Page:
 German physicist Georg Ohm
experimented with circuits to
find an exact mathematical
relationship between voltage,
current and resistance.
 Ohm's law can be used to
predict any one of the three
variable if given the other
two.
19.3 Calculate current

 A light bulb with a resistance of 2 ohms is
connected in a circuit that has a single 1.5-volt
battery.
 Calculate the current that flows in the circuit.
 Assume the wires have zero resistance.
19.3 The resistance of electrical devices
 The resistance of
electrical devices ranges
from very small (0.001 Ω)
to very large (10×106 Ω).
 Each device is designed
with a resistance that
allows the right amount
of current to flow when
connected to the voltage
the device was designed
for.
19.3 Changing resistance

 The resistance of many
materials, including those
in light bulbs, increases
as temperature increases.
 A graph of current versus
voltage for a light bulb
shows a curve.
 A device with constant
resistance would show a
straight line on this
graph.
19.3 Electrical Conductivity
 The electrical conductivity describes a material’s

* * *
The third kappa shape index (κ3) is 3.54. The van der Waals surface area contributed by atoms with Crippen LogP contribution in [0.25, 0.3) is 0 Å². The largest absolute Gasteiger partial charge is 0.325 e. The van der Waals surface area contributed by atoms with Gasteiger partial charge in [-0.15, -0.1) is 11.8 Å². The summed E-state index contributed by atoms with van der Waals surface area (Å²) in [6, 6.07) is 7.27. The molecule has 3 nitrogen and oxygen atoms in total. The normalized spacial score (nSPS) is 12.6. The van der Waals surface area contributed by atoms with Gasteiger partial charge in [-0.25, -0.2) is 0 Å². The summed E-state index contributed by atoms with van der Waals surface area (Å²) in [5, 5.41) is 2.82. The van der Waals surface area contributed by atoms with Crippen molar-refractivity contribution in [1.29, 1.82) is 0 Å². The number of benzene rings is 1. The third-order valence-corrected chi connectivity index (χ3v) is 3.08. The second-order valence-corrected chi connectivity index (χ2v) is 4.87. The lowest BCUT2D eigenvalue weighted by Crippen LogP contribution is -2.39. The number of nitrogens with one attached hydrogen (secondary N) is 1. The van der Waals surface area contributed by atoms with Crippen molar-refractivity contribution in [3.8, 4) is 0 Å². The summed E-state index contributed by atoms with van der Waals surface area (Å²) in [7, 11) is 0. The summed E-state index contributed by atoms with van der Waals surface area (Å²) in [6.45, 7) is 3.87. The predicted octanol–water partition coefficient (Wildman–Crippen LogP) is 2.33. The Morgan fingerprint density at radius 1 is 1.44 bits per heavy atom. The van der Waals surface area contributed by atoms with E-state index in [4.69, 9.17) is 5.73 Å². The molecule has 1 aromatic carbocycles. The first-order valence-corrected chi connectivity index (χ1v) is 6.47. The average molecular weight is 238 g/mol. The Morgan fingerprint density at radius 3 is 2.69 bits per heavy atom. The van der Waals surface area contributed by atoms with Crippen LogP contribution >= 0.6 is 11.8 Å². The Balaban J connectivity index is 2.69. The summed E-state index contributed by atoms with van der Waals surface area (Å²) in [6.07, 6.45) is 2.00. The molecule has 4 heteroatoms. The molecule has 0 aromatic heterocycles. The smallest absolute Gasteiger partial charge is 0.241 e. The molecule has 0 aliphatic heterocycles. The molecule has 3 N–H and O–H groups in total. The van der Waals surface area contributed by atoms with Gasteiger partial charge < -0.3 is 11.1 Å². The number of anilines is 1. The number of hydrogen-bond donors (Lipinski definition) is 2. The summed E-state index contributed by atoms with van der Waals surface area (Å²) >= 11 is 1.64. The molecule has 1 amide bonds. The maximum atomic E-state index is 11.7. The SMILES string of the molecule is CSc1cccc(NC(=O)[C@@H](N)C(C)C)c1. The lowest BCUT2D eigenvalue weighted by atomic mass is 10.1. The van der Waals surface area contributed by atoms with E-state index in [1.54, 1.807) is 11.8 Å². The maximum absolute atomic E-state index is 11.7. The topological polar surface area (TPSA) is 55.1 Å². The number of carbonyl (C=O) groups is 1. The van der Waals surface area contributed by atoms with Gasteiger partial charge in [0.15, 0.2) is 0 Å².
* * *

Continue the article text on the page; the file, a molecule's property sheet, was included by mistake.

ability to pass electric current.
19.3 Conductors and insulators
 A material such as copper is
called a conductor because it
can conduct, or carry, electric
current.
 Materials that insulate against
(or block) the flow of current
are classified as electrical
insulators.
 Some materials are neither
conductors nor insulators.
 These materials are named
semiconductors.
19.3 Resistors
 Electrical components called
resistors can be used to
control current.
 Resistors have striped color
codes to record their "values"
(writing on them is difficult).
19.3 Potentiometers
 Potentiometers are a type of "variable" resistor that
can change from low to high.
 They are wired so that as you turn the knob, it
changes the distance the current has to flow.
Application: Hybrid Gas/Electric Cars